“The Z-score of an individual student is calculated on his/her performance against his peers,” pointed out Prof. R.O. Thattil of the Department of Biostatistics of the Faculty of Agriculture, University of Peradeniya, who originally came up with the formula for the Z-score introduced in 2001 to equalise the disparities.
Now for the 2011 batch, percentages for university admissions have been worked out not on the ability of the students but on historical averages, a parent from Colombo lamented.

“This is not a representative sample of students eligible to enter the university. This gives an unfair advantage to the old syllabus students,” he said, explaining that unlike them, the new syllabus students were hamstrung with issues such as having no past papers or proper model papers, getting teachers’ guides late, amendments to the syllabi midway and being the guinea pigs for teachers who were trying out the new syllabus, etc.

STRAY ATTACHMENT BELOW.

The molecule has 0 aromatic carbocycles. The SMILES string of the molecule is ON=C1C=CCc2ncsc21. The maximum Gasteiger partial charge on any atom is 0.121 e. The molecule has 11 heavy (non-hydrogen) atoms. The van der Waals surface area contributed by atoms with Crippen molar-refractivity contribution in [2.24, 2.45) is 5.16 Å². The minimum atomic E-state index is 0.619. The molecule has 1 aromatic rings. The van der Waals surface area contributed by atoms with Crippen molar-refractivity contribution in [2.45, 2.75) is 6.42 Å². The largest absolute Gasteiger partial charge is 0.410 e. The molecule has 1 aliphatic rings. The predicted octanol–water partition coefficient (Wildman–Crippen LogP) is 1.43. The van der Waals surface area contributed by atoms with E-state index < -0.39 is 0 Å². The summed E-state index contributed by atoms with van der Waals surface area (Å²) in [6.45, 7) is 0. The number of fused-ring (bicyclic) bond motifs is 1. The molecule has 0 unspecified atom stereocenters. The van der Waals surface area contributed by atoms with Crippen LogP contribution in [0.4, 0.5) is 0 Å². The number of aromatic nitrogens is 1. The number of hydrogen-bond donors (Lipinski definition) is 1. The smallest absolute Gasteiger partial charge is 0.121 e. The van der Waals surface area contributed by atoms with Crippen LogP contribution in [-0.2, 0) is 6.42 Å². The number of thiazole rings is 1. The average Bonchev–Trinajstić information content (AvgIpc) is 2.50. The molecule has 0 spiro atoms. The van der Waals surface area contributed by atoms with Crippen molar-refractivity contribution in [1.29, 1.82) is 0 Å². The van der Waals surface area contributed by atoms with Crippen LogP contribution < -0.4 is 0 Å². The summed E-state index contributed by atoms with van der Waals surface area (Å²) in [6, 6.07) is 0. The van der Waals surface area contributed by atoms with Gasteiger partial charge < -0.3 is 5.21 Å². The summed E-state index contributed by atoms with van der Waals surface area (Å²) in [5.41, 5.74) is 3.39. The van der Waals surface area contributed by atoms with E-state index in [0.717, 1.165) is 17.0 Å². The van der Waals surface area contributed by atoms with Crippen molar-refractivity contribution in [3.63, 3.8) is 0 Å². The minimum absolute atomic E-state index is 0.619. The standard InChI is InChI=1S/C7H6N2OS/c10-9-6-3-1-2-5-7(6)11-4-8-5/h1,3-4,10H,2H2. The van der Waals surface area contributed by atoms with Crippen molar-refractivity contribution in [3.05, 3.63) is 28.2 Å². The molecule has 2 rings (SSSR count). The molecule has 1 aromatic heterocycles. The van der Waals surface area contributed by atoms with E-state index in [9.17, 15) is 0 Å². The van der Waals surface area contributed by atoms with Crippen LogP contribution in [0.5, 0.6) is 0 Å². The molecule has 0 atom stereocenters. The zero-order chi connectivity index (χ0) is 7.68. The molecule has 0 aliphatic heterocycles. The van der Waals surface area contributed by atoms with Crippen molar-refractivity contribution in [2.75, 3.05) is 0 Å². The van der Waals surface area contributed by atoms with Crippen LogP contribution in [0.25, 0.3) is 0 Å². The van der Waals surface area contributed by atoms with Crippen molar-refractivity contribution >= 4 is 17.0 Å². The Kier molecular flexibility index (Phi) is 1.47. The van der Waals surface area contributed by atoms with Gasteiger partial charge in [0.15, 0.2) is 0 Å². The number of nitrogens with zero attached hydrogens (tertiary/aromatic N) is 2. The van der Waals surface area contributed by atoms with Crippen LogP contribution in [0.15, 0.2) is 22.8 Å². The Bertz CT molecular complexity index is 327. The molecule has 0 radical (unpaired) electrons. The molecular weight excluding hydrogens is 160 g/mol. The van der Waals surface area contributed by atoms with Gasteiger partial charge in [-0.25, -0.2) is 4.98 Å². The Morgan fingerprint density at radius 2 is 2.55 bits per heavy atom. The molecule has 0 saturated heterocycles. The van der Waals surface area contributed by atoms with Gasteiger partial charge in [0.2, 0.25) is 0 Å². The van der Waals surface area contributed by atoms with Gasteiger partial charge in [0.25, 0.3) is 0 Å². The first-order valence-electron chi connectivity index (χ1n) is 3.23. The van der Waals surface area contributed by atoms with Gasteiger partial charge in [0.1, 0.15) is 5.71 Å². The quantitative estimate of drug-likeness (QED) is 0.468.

Not only will the new syllabus students of 2011 be affected by this unjust and unfair scheme but it is also to be silently perpetuated on the 2012 new syllabus students, said many teachers that the Sunday Times spoke to.

The percentages based on historical values which was a settlement between the 2011 old syllabus students and the UGC before the Supreme Court, cannot be applied to any other batch, stressed several legal sources, adding that a new policy needs to be worked out for others as this applies only to the 2011 batch.
Thishakya Elakiwala, 19, who sat the A/L exam in 2012 has no faith in the system. “They messed up the Combined Maths paper of 2012 and they’re sure to mess up the Z-score as well. So I just finished my London exams, having paid a lot of money. It wouldn’t be the case if the authorities instilled faith in the students by doing their job right.”